The Evolution of a Resume

At some point early in an artist’s career, creating a resume is going to come up. And just like having a website, creating a resume is always better to do earlier than later. I’ve been trying to create the best document that shows my accomplishments, and every year I find myself tweaking. If you want to avoid some of the pitfalls I ran into, here is the evolution of my resume from 2008 to today.

1. List All Your Credentials

I began at JobCentral, SCAD’s online career resource, to create my first resume. It outlines the basics and advises you what to include. Start off by listing your accomplishments, jobs you’ve had, awards you’ve won. Based on your major you can even include your participation in a gallery, where your work has been published, etc. Don’t be afraid if your accomplishments stretch back to high school; use it anyways.

My first shot at making a resume

2. Make it Look Professional

I had my resume for a year before I gave it a second look as I work for a burnett county wi real estate agency. I had all my credentials on a piece of paper, so I now had to work on presentation. I gave my resume a face lift. I looked for the best ways to design a winning resume, and I fought whether to include drawings in it. I decided for a traditional professional look, and copied a free template from a design blog called LifeClever. The blogger was very kind to post a basic professional template, but it being free did not detract from its value. Take a look for yourself, and you’ll probably like the results.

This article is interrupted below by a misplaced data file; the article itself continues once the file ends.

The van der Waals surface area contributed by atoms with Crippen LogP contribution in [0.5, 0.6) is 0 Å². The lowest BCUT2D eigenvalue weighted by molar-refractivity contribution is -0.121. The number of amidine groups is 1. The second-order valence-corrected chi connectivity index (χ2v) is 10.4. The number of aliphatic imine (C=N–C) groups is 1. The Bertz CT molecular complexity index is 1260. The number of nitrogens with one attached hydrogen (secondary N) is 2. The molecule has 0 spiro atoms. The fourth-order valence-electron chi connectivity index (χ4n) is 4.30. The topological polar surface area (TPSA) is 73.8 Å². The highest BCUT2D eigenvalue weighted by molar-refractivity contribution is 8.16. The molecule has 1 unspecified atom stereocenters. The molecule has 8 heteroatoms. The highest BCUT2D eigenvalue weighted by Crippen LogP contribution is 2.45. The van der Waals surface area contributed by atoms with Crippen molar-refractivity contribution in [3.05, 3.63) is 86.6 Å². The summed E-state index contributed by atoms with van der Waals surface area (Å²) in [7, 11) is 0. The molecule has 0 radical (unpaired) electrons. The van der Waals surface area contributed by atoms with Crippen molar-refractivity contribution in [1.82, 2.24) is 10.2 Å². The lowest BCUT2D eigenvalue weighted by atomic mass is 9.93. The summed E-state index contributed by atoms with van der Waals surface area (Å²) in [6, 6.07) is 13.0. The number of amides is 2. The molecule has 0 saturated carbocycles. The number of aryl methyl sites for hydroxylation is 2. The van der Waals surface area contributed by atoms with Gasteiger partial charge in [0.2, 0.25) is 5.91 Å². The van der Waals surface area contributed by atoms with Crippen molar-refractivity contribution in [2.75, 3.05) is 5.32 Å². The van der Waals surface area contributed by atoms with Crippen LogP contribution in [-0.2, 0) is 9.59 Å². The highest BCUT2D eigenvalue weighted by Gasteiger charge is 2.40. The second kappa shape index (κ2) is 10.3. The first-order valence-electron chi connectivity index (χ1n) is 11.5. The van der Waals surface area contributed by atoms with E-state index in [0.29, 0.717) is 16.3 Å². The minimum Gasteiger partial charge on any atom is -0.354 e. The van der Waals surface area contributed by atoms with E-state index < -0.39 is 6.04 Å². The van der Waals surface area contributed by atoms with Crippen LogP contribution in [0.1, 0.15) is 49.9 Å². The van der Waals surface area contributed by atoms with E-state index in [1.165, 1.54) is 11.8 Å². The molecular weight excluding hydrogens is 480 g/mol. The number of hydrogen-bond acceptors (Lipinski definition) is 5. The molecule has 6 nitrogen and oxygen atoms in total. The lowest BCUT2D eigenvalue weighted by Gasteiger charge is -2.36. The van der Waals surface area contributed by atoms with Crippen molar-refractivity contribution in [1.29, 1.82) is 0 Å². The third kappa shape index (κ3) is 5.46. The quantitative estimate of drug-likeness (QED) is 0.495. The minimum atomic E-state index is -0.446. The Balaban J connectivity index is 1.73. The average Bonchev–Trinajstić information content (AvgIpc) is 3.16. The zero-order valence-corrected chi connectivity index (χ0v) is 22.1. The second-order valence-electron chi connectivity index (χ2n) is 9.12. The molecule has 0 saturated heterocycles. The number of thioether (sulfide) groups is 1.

The LifeClever approach

3. Design with Personality

Evidently, you can skip part 2 and go straight into designing your resume. The reason I held off was because I hadn’t thought of a brand, and I didn’t want to send mixed messages between my resume and my website. But another year passed, and it was time to update the ol’ resume. This time I went into Photoshop to combine design elements with the text. Resume v2.0 was too stiff, and though it outlined my work clearly and in an organized way, i didn’t say anything about me. With version 3, I stuck to the simple approach, without adding drawings, but using typography to speak for my personality.


Version 3.0, utilizing photoshop

This is only a couple of months news, and still needs tweaking. But according to knowledgefirstfinancialresp.ca/, a resume should always be changing, always be worked on, adding and subtracting elements as you see fit. Career Fair (or SCAD-Con, now) is coming to Savannah, and I hope this will come in handy when you find the time to polish up your business documents. Happy job-hunting!

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2 Responses to “The Evolution of a Resume”

  1. Soukprida Says:

    Great advice.

    I have a bulk resume that is about five pages long detailing every single thing I’ve ever done that might be relevant experience. From the bulk resume, as I call it, I cut and paste what specific skills and experience I need into a new document for a more specific resume–depending on the job. I think I’ve made about 10 different resumes.

    Also, one more thing: Why didn’t you include that you were Comics Editor of District? Or any of the awards you’ve won from SPJ? Don’t sell yourself short!

    -SVP

  2. Jeremy Says:

    I really like that “bulk resume” idea. It isn’t necessarily a public resume, just more of a document for self-reference. Thanks for the tip.

    You’re right. I do need to include those in it, which will probably make it to the final document by next week.